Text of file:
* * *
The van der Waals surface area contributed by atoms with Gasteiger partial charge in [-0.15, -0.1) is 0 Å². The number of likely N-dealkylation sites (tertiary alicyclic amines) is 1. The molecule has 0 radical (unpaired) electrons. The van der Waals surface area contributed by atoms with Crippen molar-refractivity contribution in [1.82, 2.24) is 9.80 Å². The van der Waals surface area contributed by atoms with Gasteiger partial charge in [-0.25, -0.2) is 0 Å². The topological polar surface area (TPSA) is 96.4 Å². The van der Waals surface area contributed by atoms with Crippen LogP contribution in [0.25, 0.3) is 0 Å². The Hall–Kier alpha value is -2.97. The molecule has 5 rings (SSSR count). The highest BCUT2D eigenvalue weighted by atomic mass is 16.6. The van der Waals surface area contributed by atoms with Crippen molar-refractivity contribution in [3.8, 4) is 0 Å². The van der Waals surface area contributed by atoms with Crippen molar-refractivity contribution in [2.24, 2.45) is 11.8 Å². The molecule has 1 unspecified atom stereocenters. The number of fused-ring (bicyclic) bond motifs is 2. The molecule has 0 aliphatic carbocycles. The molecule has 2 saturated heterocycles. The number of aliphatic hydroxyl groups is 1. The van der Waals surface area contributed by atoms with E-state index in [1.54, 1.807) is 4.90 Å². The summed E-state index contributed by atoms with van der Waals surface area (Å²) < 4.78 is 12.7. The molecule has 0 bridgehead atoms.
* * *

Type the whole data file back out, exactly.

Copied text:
The van der Waals surface area contributed by atoms with Gasteiger partial charge in [-0.15, -0.1) is 0 Å². The number of likely N-dealkylation sites (tertiary alicyclic amines) is 1. The molecule has 0 radical (unpaired) electrons. The van der Waals surface area contributed by atoms with Crippen molar-refractivity contribution in [1.82, 2.24) is 9.80 Å². The van der Waals surface area contributed by atoms with Gasteiger partial charge in [-0.25, -0.2) is 0 Å². The topological polar surface area (TPSA) is 96.4 Å². The van der Waals surface area contributed by atoms with Crippen LogP contribution in [0.25, 0.3) is 0 Å². The Hall–Kier alpha value is -2.97. The molecule has 5 rings (SSSR count). The highest BCUT2D eigenvalue weighted by atomic mass is 16.6. The van der Waals surface area contributed by atoms with Crippen molar-refractivity contribution in [3.8, 4) is 0 Å². The van der Waals surface area contributed by atoms with Crippen molar-refractivity contribution in [2.24, 2.45) is 11.8 Å². The molecule has 1 unspecified atom stereocenters. The number of fused-ring (bicyclic) bond motifs is 2. The molecule has 0 aliphatic carbocycles. The molecule has 2 saturated heterocycles. The number of aliphatic hydroxyl groups is 1. The van der Waals surface area contributed by atoms with E-state index in [1.54, 1.807) is 4.90 Å². The summed E-state index contributed by atoms with van der Waals surface area (Å²) < 4.78 is 12.7. The molecule has 0 bridgehead atoms.